Height: 6’4”

Weight: 210 lbs


-Elite rushing ability 

-Good arm strength 

-Quick throwing motion 


-Long, thin frame; listed only at 210 lbs

-Can try and do too much as a rusher/scrambler 

-Only 1 year of elite production (2023)

NFL Draft Projection: Top three pick


-My late-round redraft quarterback “gem”; this is the lowest his redraft value will be for quite some time. Find him in rounds 10-12

-QB2 in dynasty formats due to concern about size and rushing quarterback longevity; should be selected either at the end of round one or towards the beginning of round two.


1. Caleb Williams

Bio: Williams is arguably the top quarterback this year and is almost guaranteed to go #1 overall, yet I believe he is the second-best quarterback for fantasy purposes. He has rushing upside, but I wouldn’t consider him a rushing quarterback like Jayden Daniels is. The most rushing yards he’s had in a given season was in 2021, with 442 yards. What makes Williams so special isn’t his pure rushing ability, but rather his ability to improvise. Williams is excellent at prolonging passing plays with his legs when feeling pressure. He has the athleticism and awareness to maneuver the pocket and extend plays that should’ve been blown dead by the officials. Most mobile quarterbacks take off with the ball when under pressure, but Williams holds on to the ball as long as he can to throw to his intended receiver. Unfortunately, that type of improv has also been his downfall. He can try and play hero ball a little too much and either take a big sack or turn the ball over instead of throwing it away. In his three-year collegiate career, Williams has only thrown 14 interceptions. But in that same amount of time, he has 33 fumbles. 33! That is a mixture of both poor offensive line play at USC and Williams’ natural tendency to run backward when he feels pressure. With that being said, Williams has shown enough in his collegiate career to solidify himself as a top quarterback option in this year’s draft. In his two years as a starter, he has had no less than 3,500 yards and 30 touchdowns. His potential to be a top quarterback in the pros far outweighs the risk he brings. As he transitions to the next level, Williams needs to understand that every play doesn’t have to be a big play. If he can tighten up that kind of decision-making, he will be a franchise quarterback for whatever team he plays for and a solid fantasy contributor for the next decade.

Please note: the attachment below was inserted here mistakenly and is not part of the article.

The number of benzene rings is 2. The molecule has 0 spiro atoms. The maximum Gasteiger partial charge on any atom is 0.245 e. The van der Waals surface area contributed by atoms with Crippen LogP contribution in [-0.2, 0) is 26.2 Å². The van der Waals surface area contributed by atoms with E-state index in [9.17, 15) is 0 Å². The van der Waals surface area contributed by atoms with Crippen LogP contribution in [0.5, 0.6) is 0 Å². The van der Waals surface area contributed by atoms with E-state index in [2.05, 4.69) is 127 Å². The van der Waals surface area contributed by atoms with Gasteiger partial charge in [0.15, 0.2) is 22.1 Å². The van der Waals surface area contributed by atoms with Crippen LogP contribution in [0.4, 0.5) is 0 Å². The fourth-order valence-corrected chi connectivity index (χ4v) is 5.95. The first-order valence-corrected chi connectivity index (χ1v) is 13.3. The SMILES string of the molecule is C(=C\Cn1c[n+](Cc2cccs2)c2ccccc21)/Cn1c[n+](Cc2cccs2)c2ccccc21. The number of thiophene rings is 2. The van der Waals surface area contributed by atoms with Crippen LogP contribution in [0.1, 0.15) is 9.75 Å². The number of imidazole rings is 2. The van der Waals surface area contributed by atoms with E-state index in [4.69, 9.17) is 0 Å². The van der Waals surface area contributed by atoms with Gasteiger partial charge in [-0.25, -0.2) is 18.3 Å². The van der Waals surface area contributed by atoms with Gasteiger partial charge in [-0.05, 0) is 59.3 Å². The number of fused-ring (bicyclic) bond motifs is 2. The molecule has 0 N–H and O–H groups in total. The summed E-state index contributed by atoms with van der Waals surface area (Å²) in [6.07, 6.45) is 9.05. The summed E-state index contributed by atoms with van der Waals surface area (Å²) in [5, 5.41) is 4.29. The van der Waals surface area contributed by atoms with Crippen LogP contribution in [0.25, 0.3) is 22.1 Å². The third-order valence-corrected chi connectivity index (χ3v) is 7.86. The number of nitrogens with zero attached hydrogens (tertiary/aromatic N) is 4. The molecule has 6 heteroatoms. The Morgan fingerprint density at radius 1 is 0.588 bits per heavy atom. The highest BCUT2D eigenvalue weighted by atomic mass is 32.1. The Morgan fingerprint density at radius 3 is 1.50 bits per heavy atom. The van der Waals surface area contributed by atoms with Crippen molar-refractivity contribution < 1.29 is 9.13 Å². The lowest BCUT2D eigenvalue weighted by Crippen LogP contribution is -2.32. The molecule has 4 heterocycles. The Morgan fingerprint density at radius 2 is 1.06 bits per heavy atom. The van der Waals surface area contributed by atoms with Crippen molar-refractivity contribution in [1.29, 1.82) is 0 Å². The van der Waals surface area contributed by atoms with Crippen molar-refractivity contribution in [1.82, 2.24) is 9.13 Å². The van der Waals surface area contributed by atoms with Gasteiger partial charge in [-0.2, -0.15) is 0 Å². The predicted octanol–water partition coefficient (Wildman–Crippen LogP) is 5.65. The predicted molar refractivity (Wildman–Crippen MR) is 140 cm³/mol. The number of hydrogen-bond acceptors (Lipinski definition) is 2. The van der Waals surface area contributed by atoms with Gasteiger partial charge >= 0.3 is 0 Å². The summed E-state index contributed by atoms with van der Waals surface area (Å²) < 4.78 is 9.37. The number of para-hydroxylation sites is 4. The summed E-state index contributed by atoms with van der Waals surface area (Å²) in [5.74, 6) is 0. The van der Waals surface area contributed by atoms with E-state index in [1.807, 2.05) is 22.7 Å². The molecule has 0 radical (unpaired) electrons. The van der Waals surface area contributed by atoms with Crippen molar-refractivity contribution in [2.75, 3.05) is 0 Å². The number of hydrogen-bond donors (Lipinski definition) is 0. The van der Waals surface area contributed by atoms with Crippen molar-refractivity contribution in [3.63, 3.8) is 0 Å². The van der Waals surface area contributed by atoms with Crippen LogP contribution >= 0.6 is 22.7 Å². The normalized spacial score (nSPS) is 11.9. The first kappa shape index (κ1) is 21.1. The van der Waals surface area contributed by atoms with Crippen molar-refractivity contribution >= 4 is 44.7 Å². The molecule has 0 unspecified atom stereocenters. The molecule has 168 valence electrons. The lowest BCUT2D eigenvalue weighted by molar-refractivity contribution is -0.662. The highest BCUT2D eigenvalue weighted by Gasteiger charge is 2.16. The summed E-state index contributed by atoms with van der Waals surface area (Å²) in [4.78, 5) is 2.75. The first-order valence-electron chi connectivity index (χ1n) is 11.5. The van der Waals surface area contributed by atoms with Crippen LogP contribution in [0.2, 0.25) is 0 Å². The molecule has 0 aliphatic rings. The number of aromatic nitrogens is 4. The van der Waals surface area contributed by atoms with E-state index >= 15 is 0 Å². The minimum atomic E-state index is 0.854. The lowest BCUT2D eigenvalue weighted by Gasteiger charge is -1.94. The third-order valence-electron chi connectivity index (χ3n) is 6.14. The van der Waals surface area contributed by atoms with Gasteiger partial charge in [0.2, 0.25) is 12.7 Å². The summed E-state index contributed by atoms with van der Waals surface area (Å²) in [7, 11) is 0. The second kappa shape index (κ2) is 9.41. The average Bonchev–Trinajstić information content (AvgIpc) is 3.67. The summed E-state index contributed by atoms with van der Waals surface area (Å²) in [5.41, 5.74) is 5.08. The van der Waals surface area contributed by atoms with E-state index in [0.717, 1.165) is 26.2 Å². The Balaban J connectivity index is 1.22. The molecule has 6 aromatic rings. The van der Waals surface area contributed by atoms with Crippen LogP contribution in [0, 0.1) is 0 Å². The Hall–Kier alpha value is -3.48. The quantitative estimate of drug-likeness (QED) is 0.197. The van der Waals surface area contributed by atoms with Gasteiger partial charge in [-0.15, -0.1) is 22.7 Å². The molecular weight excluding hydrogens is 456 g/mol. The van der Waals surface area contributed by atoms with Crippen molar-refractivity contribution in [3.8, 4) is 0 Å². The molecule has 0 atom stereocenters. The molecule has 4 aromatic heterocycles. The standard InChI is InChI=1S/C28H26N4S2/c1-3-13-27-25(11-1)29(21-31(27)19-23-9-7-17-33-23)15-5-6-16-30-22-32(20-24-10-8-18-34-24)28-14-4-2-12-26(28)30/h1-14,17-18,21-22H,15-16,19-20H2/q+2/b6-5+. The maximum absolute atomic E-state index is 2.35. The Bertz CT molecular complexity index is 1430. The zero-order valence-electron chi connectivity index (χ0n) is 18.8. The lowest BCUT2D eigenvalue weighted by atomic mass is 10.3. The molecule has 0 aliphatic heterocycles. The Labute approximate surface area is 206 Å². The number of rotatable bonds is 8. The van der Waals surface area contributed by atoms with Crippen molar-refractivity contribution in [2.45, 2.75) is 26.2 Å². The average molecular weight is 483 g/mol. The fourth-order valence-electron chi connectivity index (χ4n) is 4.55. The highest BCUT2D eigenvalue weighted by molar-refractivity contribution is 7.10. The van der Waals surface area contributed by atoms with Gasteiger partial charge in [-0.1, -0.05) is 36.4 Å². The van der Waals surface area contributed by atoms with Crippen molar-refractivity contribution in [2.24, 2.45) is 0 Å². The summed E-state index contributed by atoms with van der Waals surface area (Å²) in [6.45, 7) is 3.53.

Height: 6’1”

Weight: 218 lbs


-Good arm strength 

-Ability to throw off-platform

-Pocket presence 

-Improvisation skills

-Enough athleticism to run RPOs and read options 


-A little smaller than you’d like in a franchise quarterback

-Forces throws at times due to confidence in arm strength 

-Ball security when rushing and scrambling around the pocket

NFL Draft Projection: Top three pick


-Should be drafted in between rounds 11-14 in redraft leagues

-QB1 in dynasty rookie drafts and could go anywhere in round one depending on need and scoring format

Thank you for taking the time to check out my content! Follow me on Twitter @aidenhauser for all things fantasy football!